UI/UX Design: Award-Winning Public Safety App
This past weekend, I participated in a Public Safety Hackathon hosted by FirstNet, a federal agency partnered with AT&T that aims to build out a national public-safety broadband network. After the great experience at my last hackathon, I wanted to further my learning in product design and team collaboration. Even though it scared me doing something in an industry I'm not familiar with (tech, coding, APIs, public safety...what is that?), I wanted an opportunity to meet and work with talented people to create something that furthers the greater social good. And in 24 hours, I did just that.
I teamed up with my designer friend Gia and met Mohamed, Ahmad, Ahmed, and Lucca, the developers on our team who are all extremely talented and driven in what they do. We grouped up and got going brainstorming.
We spent the first night coming up with our app idea together. We landed on the idea of creating an app that helps firefighters gather real-life data from the phones of civilians during a fire incident to build a map that aids first response teams. However, after we interviewed some experienced on-site mentors, we recognized the hardships involved with data access and privacy and decided to refine this idea by narrowing our focus to people with mobility disabilities who would need more specialized help during a fire incident.
Through the speakers and interviews we conducted, we learned a lot about the way the law enforcement, fire personnel, and first responders work in times of emergency. It was astounding hearing about the process (and how quickly) firefighters respond to a fire upon first knowledge of the incident. In the process of conceptualizing and designing an app to aid the general public in emergencies we thought about all the different ways technological solutions could speed up the rescue process. With reliable communication services and highly secure data connections, the opportunities are limitless, as long as we keep working towards them. This gave us our motivation and we started building.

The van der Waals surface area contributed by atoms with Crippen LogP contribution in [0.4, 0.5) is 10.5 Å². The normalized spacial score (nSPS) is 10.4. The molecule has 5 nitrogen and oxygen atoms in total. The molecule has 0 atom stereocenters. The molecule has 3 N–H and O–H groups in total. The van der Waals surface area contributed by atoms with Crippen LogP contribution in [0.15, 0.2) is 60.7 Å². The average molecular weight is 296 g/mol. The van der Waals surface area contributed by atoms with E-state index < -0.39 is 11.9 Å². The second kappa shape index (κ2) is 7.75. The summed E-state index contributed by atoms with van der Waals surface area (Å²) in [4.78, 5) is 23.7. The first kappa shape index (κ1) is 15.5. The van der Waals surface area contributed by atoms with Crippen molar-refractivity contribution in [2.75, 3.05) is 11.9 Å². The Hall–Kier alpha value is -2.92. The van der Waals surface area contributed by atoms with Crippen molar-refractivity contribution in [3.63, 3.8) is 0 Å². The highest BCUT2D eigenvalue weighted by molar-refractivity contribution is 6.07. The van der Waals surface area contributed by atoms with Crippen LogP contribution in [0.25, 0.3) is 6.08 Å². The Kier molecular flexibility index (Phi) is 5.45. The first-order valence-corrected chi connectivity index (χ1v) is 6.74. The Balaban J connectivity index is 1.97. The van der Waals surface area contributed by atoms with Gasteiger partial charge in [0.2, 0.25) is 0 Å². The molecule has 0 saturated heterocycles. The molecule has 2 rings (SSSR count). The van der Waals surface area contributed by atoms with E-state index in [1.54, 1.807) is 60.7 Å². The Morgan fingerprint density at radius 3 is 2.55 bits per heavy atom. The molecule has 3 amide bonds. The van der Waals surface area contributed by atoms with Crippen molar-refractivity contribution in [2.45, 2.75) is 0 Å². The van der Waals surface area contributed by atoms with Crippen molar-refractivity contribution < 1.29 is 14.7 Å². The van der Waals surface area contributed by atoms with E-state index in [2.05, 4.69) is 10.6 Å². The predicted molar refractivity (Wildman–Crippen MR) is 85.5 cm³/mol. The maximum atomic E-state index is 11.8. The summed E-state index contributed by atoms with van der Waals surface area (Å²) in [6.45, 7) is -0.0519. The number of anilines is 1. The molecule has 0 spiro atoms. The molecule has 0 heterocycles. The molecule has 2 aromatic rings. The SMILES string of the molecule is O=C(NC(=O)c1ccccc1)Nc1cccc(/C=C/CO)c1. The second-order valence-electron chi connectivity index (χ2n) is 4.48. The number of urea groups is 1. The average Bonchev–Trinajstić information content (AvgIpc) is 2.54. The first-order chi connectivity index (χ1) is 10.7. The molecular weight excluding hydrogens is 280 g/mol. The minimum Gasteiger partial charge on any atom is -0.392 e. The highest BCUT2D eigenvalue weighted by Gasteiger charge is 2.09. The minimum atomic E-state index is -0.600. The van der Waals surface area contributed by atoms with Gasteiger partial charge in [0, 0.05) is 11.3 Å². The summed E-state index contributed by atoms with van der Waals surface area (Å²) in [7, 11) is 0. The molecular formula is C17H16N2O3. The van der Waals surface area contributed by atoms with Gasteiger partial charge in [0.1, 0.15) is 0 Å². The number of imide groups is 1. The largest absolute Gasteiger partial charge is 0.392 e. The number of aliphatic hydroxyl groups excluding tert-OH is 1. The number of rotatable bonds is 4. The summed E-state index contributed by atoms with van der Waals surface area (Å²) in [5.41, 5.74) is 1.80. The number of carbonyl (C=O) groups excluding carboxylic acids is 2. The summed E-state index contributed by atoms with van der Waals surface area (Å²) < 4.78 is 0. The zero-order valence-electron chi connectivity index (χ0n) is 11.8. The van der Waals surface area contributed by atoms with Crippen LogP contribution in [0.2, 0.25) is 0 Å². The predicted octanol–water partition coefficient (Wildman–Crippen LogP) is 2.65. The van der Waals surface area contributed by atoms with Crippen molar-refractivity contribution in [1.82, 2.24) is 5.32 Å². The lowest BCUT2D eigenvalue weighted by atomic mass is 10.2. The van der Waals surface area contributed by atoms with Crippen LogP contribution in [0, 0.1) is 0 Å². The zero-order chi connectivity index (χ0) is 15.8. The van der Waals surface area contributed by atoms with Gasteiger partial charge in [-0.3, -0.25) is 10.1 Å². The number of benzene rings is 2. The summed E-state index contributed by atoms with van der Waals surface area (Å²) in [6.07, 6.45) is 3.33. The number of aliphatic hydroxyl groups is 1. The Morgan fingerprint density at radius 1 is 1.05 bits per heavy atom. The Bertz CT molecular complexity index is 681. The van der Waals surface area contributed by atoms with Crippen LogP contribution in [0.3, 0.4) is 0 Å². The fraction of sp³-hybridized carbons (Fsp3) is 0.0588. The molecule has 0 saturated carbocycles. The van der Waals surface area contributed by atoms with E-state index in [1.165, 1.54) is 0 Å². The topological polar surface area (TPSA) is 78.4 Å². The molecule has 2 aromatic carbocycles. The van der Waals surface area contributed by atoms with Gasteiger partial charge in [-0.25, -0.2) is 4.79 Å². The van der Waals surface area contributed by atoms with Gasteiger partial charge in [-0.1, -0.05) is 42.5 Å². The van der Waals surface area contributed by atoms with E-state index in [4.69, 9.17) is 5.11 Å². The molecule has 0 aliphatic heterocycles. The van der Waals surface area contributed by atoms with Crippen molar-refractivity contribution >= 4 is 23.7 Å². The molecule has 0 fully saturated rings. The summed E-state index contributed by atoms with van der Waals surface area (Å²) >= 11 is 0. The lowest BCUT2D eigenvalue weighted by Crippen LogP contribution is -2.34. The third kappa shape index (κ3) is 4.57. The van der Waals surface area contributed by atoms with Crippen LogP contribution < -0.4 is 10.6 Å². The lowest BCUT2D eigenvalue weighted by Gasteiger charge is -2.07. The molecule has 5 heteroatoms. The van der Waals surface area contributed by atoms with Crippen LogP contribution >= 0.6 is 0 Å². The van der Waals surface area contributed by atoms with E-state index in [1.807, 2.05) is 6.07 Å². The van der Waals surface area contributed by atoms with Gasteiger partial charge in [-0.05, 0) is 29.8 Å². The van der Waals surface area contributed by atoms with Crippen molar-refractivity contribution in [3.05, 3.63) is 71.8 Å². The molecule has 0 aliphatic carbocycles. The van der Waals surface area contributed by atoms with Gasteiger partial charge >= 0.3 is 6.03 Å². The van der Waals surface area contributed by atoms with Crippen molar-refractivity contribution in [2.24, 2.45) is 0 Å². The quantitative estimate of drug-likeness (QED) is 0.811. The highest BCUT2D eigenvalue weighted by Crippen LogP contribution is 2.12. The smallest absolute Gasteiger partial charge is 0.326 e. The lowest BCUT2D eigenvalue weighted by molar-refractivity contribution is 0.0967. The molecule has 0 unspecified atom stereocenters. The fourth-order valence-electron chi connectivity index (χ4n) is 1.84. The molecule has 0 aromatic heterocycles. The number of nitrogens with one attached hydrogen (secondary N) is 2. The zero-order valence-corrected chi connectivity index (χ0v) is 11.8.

Work, work, work
The next (early) morning, Gia and I started working on user experience design. We listed out the features we'd like to have on both platforms of our app.
Mobile app for civilians with disabilities ("D")
Alert D that there is an emergency (where is the fire and how to evacuate or get to areas of refuge)
Alert neighbors or emergency contact that he/she has disability and needs specialized care (sound, text message, calls)
Activate the sensors on D’s phone (camera, heat,…)
They can talk, message, listen to F
Sending F what kind of disability they have, their current location
Fire prevention training checklist for their care or family
Web app platform for fire department ("F")
Alert F there is D in a fire (or emergency)
D’s location (live)
What kind of disability D has and what do they need to save them and how
Predict how the fire situation is when they get there
Priorities who need to be saved first
They can talk, message, listen to D
Gia got started designing the mobile app's UI, and I worked on the web app to be used by the fire department control center. I wanted to create an interface that was efficient, easy to understand, easy to use, and also stylish with a bit of edge (inspired by the futuristic databases seen on sci-fi films, of course). We created high-fidelity pages and put together videos and GIFs demonstrating how each page would work in real-life.